Brighid means the Exalted One in Irish, and The Woman, is a figure of intense power in Irish mythological and religious imagination. In Ireland the mythological, the pagan, the local, and the universal, the philosophical, the religious and the topographical are mixed up. Time is not lost but put aside or walked around as though it were laid out on a map, in an always continuing whole, allowing for Tír na nÓg and notions beyond usual physical laws to become mixed into the resources of Irish, Gaelic and Celtic thinking. Such understanding is what draws artists, musicians and sensitive people--wonder-filled--to the treasure house of Irish tradition.

February 1st or 2nd is a day claimed by Celtic seasonal thinkers, who called the holiday Imbolc to celebrate Bríd in the form of cailleach-becoming-maiden who collects kindling to make fire in the winter that will warm the Spring and make her young again.

This holiday then is understood through the stories of incredible Brighid. She was the inventor of the mourning songs called caoineadh "keening." In the story, she keens to mourn the death of her son Ruadán and so invents the artform. Irish traditions are often attributed to a supernatural being giving it that unkillable quality that frustrates all snobbery against it.

Brighid's is like the Tibetan ritual of ushering souls to nirvana in the Book of the Dead. Ogma invents writing in the form of Ogham. Lugh all-arts ildánach invents fidchell or chess played with king in the center of the board, and many other useful arts. The modern Irish word for normal chess is ficheall.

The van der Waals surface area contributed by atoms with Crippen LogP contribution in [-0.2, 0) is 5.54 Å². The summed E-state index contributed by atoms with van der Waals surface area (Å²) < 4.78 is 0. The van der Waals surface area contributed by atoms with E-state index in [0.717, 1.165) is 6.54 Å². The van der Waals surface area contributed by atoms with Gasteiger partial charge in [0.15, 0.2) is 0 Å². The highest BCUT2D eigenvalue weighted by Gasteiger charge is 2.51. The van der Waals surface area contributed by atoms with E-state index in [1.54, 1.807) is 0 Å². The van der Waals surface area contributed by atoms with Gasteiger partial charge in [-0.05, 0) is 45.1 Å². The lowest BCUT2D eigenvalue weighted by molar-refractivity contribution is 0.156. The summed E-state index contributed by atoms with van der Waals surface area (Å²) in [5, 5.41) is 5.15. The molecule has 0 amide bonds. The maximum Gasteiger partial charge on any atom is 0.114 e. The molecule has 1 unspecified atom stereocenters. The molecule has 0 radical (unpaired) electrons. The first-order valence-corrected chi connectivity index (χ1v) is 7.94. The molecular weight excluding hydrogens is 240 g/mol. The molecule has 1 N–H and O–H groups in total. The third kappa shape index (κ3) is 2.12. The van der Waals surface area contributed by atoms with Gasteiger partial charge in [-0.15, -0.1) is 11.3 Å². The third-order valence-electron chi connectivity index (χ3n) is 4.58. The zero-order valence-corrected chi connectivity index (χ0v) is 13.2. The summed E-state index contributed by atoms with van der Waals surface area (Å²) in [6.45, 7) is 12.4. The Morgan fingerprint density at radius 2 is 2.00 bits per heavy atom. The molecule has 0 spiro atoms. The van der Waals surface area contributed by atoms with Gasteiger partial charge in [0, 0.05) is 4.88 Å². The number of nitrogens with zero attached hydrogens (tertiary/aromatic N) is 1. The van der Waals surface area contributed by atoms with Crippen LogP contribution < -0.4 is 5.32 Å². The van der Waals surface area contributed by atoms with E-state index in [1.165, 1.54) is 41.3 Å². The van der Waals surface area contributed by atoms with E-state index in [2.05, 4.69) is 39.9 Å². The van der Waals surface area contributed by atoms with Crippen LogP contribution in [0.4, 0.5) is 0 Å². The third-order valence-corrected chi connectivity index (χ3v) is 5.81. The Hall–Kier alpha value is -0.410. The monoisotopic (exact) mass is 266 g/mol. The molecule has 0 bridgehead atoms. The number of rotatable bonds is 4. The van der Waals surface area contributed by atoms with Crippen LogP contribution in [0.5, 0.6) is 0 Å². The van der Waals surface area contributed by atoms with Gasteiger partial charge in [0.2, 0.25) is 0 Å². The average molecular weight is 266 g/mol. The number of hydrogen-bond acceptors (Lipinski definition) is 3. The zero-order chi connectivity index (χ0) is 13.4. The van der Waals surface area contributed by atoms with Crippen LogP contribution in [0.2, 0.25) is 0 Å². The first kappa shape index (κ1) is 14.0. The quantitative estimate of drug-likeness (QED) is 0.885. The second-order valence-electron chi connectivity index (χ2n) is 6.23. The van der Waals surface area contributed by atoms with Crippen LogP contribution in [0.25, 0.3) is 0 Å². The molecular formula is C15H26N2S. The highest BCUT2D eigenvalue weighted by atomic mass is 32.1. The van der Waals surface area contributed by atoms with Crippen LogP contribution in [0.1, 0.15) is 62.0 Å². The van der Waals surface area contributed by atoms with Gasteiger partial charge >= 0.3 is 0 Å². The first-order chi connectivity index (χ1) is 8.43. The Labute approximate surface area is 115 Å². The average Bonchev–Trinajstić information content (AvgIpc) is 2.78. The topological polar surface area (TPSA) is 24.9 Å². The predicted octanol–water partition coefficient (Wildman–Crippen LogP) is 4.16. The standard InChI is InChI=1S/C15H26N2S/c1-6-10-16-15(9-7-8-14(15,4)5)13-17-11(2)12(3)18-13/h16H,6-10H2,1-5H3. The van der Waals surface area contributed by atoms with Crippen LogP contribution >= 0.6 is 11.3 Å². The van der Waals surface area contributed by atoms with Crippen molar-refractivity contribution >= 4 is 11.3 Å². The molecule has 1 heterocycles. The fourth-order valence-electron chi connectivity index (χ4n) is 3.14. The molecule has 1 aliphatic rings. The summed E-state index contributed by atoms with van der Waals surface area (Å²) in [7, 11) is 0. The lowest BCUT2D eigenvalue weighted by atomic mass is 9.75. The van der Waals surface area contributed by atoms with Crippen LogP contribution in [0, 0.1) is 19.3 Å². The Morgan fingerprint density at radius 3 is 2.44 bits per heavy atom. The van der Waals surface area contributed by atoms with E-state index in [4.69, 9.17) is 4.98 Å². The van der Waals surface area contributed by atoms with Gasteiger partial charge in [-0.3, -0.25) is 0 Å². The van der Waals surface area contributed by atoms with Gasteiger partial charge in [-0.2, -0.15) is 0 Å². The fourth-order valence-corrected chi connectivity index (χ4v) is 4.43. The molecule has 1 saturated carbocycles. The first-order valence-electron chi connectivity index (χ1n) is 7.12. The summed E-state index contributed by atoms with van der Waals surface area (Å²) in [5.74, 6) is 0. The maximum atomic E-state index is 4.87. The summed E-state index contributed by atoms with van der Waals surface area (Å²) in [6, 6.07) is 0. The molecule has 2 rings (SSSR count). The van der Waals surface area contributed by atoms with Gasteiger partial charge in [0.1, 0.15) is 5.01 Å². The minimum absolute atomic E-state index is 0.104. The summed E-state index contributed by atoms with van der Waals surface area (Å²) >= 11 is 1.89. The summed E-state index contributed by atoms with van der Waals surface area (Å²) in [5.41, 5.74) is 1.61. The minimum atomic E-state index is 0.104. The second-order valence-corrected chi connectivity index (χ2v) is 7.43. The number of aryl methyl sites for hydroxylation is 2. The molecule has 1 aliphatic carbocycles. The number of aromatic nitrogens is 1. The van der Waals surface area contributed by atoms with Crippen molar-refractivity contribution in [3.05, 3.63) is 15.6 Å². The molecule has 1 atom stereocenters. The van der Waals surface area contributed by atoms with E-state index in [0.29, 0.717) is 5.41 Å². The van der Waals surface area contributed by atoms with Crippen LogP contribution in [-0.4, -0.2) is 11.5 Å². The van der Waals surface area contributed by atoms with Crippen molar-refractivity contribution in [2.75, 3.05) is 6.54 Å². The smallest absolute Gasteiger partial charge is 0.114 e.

The Irish tradition of making crosses on Imbolc or Lá Fhéile Bhríde is remembered as a Christian ritual and has become that for most Irish people. The spiral of the Brighid cross invokes the North Star and the pattern that the Big Dipper makes in the sky over the course off a year. As the night sky turns around the North Star, the Big Dipper turns through the seasonal year like the hand of a clock.

Coordinating life in macro-processes is deeply settling to the mind, especially in the winter months.

Brigid is the fire-keeper of that flame of life that mothers tend to so that we don't die in the winter, and so the lines of family are not broken by the trauma of the cold months. In the winter Brighid becomes the cailleach, the woman in agedness, and on Imbolc she collected the kindling of the fires that get her to the Spring of regeneration.

Christian interpretation in Ireland makes Brighid into a nun, and children occupy themselves by taking bits of straw and weaving this potential-kindling into the shape of spiraling Brigid's crosses as can be seen in the video above.

Taking up the tradition in its many forms focuses the mind in the meditation of craft, and connects our winter minds mad at the cold to the great wheel that turns and is slowly bringing us into the Spring of renewal.